Winds, Wind Gusts Snap National Christmas Tree
News Release Date:
February 19, 2011
Bill Line/Toni Braxton, 202-619-7222
Sustained winds at 25 mph and wind gusts up to 50 mph snapped the National Christmas Tree located on the Ellipse, immediately south of the White House, and on the site of the annual National Christmas Tree Lighting ceremony at approximately 10:55 a.m. on February 19th, 2011.
At approximately 3:00 p.m., National Park Service (NPS) maintenance staff began mulching the remains of the National Christmas tree and just after 5:30 p.m. the tree mulching was complete. The NPS has identified a successor tree and will announce later this spring when the new tree will be transplanted to the Ellipse to become the new National Christmas tree.
The 42-foot Colorado blue spruce had been in its current location for more than 32 years, having been transplanted to the Ellipse in October 1978 from the Myers family farm located just outside of York, PA. The tree had been planted and watered by the Myers’ grandchildren. When the tree was six years old it had been planted in the Myers’ front yard as a Mother’s Day gift for Mrs. Myers. After discussions with the NPS horticulturists, the Myers agreed to let the tree go to become the nation’s Christmas tree.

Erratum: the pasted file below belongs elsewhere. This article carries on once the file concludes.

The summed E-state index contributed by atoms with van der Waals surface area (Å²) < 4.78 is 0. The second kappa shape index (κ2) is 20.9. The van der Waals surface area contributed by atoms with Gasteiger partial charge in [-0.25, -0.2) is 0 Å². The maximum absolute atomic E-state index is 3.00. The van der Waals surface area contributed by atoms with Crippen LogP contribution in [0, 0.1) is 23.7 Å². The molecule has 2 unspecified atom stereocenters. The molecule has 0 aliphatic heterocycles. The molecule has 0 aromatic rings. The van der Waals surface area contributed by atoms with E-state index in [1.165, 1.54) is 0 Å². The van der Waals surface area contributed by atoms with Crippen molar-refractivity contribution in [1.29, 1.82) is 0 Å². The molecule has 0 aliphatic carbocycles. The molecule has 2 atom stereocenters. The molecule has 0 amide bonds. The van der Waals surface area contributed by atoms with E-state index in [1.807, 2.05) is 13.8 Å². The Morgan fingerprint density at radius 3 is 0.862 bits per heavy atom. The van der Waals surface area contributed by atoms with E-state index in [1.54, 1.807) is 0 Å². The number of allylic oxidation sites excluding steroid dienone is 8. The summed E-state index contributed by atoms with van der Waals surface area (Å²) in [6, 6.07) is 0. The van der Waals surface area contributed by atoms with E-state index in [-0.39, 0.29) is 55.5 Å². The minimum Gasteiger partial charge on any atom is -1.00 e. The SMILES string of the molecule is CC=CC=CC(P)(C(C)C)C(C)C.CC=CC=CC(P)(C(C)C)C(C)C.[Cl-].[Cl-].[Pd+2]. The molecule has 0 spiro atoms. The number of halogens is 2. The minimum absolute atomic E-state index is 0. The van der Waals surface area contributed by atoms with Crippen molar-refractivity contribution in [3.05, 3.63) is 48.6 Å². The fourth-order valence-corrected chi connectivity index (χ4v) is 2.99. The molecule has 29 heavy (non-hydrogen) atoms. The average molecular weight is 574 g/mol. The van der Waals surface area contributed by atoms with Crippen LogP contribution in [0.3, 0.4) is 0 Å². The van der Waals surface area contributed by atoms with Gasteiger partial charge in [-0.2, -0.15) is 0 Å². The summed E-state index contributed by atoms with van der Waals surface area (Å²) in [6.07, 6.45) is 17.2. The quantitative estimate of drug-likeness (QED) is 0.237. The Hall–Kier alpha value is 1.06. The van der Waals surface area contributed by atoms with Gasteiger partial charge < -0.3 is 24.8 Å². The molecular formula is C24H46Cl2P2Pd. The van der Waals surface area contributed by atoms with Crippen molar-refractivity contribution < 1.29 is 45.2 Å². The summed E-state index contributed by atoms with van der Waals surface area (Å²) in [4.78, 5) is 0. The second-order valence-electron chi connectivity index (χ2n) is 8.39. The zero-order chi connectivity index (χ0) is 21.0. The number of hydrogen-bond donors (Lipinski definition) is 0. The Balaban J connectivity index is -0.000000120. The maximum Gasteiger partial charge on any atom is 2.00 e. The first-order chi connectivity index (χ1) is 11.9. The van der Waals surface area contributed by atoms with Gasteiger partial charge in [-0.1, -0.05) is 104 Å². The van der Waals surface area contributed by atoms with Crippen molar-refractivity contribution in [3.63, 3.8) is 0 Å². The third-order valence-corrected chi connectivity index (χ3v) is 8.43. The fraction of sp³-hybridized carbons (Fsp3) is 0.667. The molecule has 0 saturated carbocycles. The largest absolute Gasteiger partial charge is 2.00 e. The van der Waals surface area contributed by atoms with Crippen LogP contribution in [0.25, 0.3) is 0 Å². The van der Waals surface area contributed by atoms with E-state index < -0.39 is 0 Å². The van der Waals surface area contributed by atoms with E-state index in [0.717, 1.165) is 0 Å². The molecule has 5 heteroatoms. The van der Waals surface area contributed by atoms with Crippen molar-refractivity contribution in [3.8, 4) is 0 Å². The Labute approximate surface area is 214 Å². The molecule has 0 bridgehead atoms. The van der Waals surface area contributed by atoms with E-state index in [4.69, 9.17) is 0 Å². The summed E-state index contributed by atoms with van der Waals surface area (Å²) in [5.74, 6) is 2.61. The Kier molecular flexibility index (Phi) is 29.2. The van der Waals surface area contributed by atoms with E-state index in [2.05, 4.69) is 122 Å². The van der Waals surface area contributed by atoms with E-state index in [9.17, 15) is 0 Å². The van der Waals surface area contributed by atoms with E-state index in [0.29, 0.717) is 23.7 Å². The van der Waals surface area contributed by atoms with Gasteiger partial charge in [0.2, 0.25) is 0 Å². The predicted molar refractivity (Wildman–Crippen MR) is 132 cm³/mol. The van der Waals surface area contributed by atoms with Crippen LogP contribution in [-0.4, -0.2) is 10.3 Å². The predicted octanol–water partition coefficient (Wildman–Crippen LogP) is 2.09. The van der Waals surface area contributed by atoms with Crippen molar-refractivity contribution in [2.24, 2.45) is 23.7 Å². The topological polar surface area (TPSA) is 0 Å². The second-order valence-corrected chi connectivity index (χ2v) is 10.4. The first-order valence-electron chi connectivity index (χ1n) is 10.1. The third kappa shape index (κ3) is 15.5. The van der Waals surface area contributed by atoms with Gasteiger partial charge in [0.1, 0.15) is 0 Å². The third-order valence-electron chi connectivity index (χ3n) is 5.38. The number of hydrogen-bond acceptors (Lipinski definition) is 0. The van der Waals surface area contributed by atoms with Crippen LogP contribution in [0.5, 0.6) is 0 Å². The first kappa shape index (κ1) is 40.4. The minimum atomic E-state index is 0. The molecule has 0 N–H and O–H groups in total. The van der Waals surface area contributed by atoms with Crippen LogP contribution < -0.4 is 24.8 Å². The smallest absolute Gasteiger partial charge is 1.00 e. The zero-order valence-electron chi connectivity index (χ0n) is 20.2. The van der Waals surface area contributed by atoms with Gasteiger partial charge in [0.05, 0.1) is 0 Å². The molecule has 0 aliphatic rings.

While we are all saddened by the loss of the tree that has provided so much joy to people over the years, we recognize that it is also a moment of renewal and new beginnings.
With the help of the National Park Service Regional Horticulturist and the park Horticulturist\Certified Arborist the NPS identified and acquired a successor tree a couple of years ago. It is being cared for off site. We will be working to get the planting bed prepared and will be setting up a tree planting of the new tree in the near future.
The National Christmas Tree has witnessed much during the 32 years it has lived on the Ellipse. Six Presidents and their families have lived in the White House, lighting the tree each year with a message of peace for the world. Millions of people have seen the tree as they viewed the White House and its South Grounds. Near the tree, hundreds of thousands of Americans have exercised their First Amendment rights to demonstrate for and against a wide variety of causes. Local softball and soccer games have been played in the tree’s shadow. Christmas is a special time in and around the White House, and this National Christmas Tree from York, PA had been a highlight of the just-past holiday season.
Previous National Christmas Trees have been located in Sherman Park (immediately south of the Treasury building), Lafayette Park and on the White House grounds.